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Childs Nerv Syst. 2010 Aug;26(8):1057-64. doi: 10.1007/s00381-010-1085-2. Epub 2010 Mar 3.

The clinical spectrum of Blake's pouch cyst: report of six illustrative cases.

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  • 1Department of Neurosurgery, Maastricht University Medical Center, PO Box 5800, 6202 AZ Maastricht, The Netherlands. e.cornips@mumc.nl

Abstract

INTRODUCTION:

Although Blake's pouch cyst (BPC) is frequently mentioned in the spectrum of posterior fossa cysts and cystlike malformations since its first description in 1996, its natural history, clinical presentation, specific imaging characteristics, optimal treatment, and outcome are relatively unknown. Consequently, BPC may still be underdiagnosed. We therefore report six cases ranging from a fatal hydrocephalus in a young boy, over an increasing head circumference with or without impaired neurological development in two infants, to a decompensating hydrocephalus at an advanced age.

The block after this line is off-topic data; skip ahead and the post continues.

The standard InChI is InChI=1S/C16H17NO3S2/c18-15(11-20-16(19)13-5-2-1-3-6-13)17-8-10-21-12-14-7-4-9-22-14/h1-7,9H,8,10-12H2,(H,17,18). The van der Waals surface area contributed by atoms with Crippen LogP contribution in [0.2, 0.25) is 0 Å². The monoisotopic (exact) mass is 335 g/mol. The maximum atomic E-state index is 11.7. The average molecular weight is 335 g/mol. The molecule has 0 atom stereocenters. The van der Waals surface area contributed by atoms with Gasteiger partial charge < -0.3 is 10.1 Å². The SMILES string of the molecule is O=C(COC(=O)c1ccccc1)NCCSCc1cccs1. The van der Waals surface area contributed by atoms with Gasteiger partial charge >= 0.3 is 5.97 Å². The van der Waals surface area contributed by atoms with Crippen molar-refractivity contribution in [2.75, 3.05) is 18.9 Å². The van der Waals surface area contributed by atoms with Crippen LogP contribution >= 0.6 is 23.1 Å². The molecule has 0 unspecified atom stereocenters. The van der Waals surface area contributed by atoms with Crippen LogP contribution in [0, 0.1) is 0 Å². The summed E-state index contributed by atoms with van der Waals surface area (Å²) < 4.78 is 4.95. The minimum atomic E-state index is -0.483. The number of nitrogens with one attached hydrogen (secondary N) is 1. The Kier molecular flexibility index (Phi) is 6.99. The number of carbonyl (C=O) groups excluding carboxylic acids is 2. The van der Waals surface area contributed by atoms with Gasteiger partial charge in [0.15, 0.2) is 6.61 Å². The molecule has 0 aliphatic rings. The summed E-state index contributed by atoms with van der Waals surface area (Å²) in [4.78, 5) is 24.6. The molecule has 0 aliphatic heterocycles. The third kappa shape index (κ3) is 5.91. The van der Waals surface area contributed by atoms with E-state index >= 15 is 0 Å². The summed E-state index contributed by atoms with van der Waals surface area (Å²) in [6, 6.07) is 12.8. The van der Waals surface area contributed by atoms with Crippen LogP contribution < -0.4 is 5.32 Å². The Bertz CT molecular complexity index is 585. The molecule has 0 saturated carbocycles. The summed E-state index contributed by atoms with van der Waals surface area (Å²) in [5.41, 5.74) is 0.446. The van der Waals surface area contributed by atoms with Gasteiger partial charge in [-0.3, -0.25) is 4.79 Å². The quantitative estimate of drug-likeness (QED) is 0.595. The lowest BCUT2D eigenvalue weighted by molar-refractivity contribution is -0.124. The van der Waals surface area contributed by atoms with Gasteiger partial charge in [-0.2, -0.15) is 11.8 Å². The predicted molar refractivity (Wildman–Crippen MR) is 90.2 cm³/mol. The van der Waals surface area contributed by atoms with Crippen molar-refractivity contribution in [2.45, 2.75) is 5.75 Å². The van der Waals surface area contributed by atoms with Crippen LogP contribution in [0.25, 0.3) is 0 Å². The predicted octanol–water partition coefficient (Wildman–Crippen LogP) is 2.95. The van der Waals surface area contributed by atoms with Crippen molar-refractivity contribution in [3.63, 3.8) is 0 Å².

DISCUSSION:

We focus on their radiological uniformity, which should help making the correct diagnosis, and widely variable clinical presentation, which includes adult cases as well. Differentiating BPC from other posterior fossa cysts and cystlike malformations and recognizing the accompanying hydrocephalus are essentially noncommunicating, not only have important implications on clinical management but also on genetic counseling, which is unnecessary in case of BPC. In our experience, endoscopic third ventriculostomy is a safe and effective treatment option, avoiding the risks and added morbidity of open surgery, as well as many shunt-related problems.

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